The mining newspaper for Alaska and Canada's North

Gold price rockets

After six good weeks, analysts recalculate trajectory of safe-haven metal

Going into 2016, gold was selling for US$1,060 per troy ounce, and most analysts were predicting that the precious metal would at least dip below US$1,000/oz., a major psychological floor for the metal.

Over the ensuing six weeks, however, the safe haven metal climbed more than 15 percent to new highs not seen in more than a year.

With the price of gold rocketing through the US$1,200/oz. mark to US$1,253/oz. on Feb. 11, analysts are re-evaluating the precious metal's destinations for 2016.

Nothing to fear

Citigroup, among the big banks that were most bearish on gold price going into 2016, was one of the first to revise its forecast for the precious metal.

As 2015 was drawing to a close, Citigroup analysts not only thought the price of gold would dip below US$1,000 but predicted it would average a mere US$995/oz. in 2016. In a Jan. 19 report, Citigroup analysts raised their outlook to US$1,070/oz. They predict that the current rally will be tempered by a strengthening U.S. dollar later in the year.

Goldman Sachs, which contends that the current run up in gold price is being driven largely by unwarranted fear, has gold price projections largely in line with Citigroup.

Echoing the phrase that President Franklin D. Roosevelt made famous during a 1933 speech aimed to rally Americans in the grips of the Great Depression, Goldman Sachs researcher Jeff Currie outlined his outlook in a Feb. 15 report titled "Nothing to fear but fear itself."

In the report, aptly published on Presidents Day, Currie and his co-authors at Goldman Sachs say gold has been trending upwards on unfounded worries over systemic risks from weak oil prices, China and negative interest rates.

"We believe that these new fears, like past fears, are not justified," Currie penned in the report. "Systemic risks stemming from the collapse in oil and commodity prices are extremely small."

The authors of the report put the chances of a near-term U.S. recession at about 15-20 percent.

As a result, the Goldman Sachs analysts have set their three-month target for gold at US$1,100/oz. and their 12-month target is US$1,000/oz.

Seeking new heights

As Citigroup and Goldman Sachs see gold prices averaging just above US$1,000/oz. this year, other market watchers observe a more sustained upward trend developing.

In fact, Paul Ciana, a technical strategist for Bank of America Merrill Lynch, said gold has an outside chance of hitting US$1,550/oz. While trends suggest to Ciana that this hefty price is possible under ideal circumstances, his official expectations for the metal are more measured.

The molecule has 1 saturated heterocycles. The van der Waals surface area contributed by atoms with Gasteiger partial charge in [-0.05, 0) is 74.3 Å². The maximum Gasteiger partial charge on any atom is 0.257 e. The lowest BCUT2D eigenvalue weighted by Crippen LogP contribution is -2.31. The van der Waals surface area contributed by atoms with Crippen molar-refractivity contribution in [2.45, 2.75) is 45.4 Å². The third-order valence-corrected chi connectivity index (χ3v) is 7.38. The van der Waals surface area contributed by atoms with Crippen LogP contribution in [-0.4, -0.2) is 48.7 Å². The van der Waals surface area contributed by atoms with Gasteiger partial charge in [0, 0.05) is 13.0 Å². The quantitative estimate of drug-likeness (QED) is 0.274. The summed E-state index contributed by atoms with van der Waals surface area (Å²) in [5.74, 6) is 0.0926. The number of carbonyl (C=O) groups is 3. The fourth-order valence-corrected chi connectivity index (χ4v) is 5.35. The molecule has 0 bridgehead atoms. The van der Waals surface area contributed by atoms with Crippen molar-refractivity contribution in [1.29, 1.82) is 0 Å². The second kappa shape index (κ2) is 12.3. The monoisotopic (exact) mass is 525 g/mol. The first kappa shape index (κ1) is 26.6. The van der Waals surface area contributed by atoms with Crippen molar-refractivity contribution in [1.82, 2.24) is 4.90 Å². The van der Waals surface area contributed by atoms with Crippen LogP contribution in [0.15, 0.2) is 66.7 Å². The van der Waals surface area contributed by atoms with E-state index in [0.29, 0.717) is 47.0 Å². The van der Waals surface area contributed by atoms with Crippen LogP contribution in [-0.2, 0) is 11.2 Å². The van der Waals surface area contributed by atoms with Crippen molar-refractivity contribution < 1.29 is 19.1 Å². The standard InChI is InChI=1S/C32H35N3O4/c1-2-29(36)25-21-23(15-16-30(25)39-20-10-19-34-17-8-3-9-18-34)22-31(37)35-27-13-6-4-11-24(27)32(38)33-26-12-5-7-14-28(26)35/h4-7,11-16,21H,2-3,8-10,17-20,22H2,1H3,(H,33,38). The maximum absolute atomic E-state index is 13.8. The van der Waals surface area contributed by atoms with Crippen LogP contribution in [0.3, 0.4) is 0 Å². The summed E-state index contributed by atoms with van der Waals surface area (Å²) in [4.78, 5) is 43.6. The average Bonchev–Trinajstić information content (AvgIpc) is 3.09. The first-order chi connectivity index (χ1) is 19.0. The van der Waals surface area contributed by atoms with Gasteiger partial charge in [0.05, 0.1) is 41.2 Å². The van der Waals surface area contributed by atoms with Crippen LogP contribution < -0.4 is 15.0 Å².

"Given the fact that price action has been able to break up through resistance of US$1,201 (/oz.), we've extrapolated the 200-week average to estimate an outside target of US$1,315 (/oz.)," Ciana told Kitco News on Feb. 11.

"Our measured move projection based on the height of the channel, estimates a second target of US$1,375 (/oz.)," he added.

ScotiaMocatta - part of Scotiabank Global Banking and Markets and a global leader in precious and base metals trading - shares this bullish outlook for the yellow metal.

In a Feb. 12 market update, the Canada-based bullion trader said that after four consecutive weeks of solid gains, gold has established a long-term base of US$1,048/oz. The firm has an initial target of US$1,305/oz. for the yellow metal and says US$1,376 is reasonable.

"We see support now at 1200, only a close back below 1190 … would dampen our enthusiasm," Scotiabank wrote in its report.

Technical traders consider the recent gold run is due for a breather after the US$125/oz. rally over the first two weeks of February. These chartists believe that if gold can hold above US$1,192/oz. on a closing basis, this is a good sign for a continued strong bull run for the metal. They say that even a drop to US$1,145, as short-term traders take their profits, would not harm the gold price uptrend established at the start of 2016.

After hitting an intraday high of US$1,253/oz. on Feb. 11, gold fell to an overnight low of US$1,192 in overseas trading on Feb. 15, only to bounce back above US$1,200/oz. when markets re-opened after the long Presidents Day weekend in the United States.

Author Bio

Shane Lasley, Publisher

Author photo

Over his more than 16 years of covering mining and mineral exploration, Shane has become renowned for his ability to report on the sector in a way that is technically sound enough to inform industry insiders while being easy to understand by a wider audience.


Reader Comments(0)